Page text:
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Could Building in Sustainability from the Start Help Attract Investors?



Sustainability has become a buzz-word in business over the last few years, but start-ups who are truly building it into their business models from the word go are finding it can help attract savvy investors. Blue and Green Tomorrow gets the low-down on one innovative business that is doing just that.

Companies are becoming increasingly aware of the wider impact of how they operate and, alongside making financial returns, they are also looking to take an approach to business that makes a positive impact socially and environmentally. The emergence of organisations such as BCorporation, whose UK arm launched in Sept 2015, show that forward-thinking businesses are choosing this Triple Bottom Line approach to business, whereby financial, social and environmental sustainability are all given equal importance.

Interestingly, as well as established businesses developing this side of what they do, some start-ups are building this in from the very beginning and are reaping rewards in terms of attracting investors.

The Wave is a Bristol-based project looking to build an inland surfing lake, powered by the latest wave-making technology. The lake is at the heart of the project, but it’s about a lot more than surfing alone. Founder, Nick Housfield, explains.

“Our vision is to create an amazing natural landscape, with spaces where people can surf, have fun, socialise, get back in touch with nature, learn and explore. We want to attract people of all ages, background and abilities to come along, reap the benefits of surfing and being in nature – and ultimately support them to develop and reach their full potential in a number of ways.”

From the very beginning Nick, a successful osteopath and keen amateur surfer, knew he wanted to take a sustainable approach to doing business. He pulled together a great team of experts in their fields, including Chris Hines MBE, to help shape the business model. Chris’ role at The Wave is to ensure sustainability on all levels really is part of the company’s DNA and that it ‘walks the talk’ as far as social and environmental impact is concerned.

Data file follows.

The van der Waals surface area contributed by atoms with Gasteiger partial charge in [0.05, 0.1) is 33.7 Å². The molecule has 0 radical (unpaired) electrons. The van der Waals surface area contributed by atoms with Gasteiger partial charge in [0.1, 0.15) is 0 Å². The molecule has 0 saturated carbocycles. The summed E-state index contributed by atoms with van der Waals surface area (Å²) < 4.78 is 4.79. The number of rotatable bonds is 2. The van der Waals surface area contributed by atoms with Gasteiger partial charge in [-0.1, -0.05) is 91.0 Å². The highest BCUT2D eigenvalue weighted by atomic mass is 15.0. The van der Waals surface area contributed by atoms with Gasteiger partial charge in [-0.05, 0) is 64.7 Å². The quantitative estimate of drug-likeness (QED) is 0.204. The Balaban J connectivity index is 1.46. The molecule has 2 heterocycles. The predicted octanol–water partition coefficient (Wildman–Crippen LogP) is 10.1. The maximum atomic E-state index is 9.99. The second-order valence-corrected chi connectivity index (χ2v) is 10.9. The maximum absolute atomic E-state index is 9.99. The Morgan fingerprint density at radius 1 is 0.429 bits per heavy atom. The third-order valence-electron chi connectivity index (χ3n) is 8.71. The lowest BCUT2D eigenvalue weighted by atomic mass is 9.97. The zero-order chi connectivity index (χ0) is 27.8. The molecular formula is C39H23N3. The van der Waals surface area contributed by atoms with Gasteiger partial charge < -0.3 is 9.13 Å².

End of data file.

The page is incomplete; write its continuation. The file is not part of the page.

“Getting Chris in from the beginning of the project was key to how it has developed. He is a highly respected communicator and driver of positive change and he introduced us to the concept of the Triple Bottom Line of Sustainability, which has governed everything we have done.”

Chris was founder and Director of environmental campaigning group, Surfers Against Sewage, for 10 years. With a strong focus on ‘solution to problems’, he helped deliver £5 billion spend on UK coastline and has a track record of challenging the status quo and bringing about changes to the way things have ‘always been done’. He feels this equally applies to how modern companies do business.

Chris expands on this, ““There is a real opportunity for commercial companies to adopt a new model of doing business that reduces environmental impacts and maximises social and environmental benefits, at the same time as helping them to be more successful financially and attract investors. If a company is truly sustainable then it will be able to build a brand that is attractive to the public and investors, it will help them attract and retain good staff, and it will help encourage good external relationships – all of which helps make an investment in the company safer in the long term.”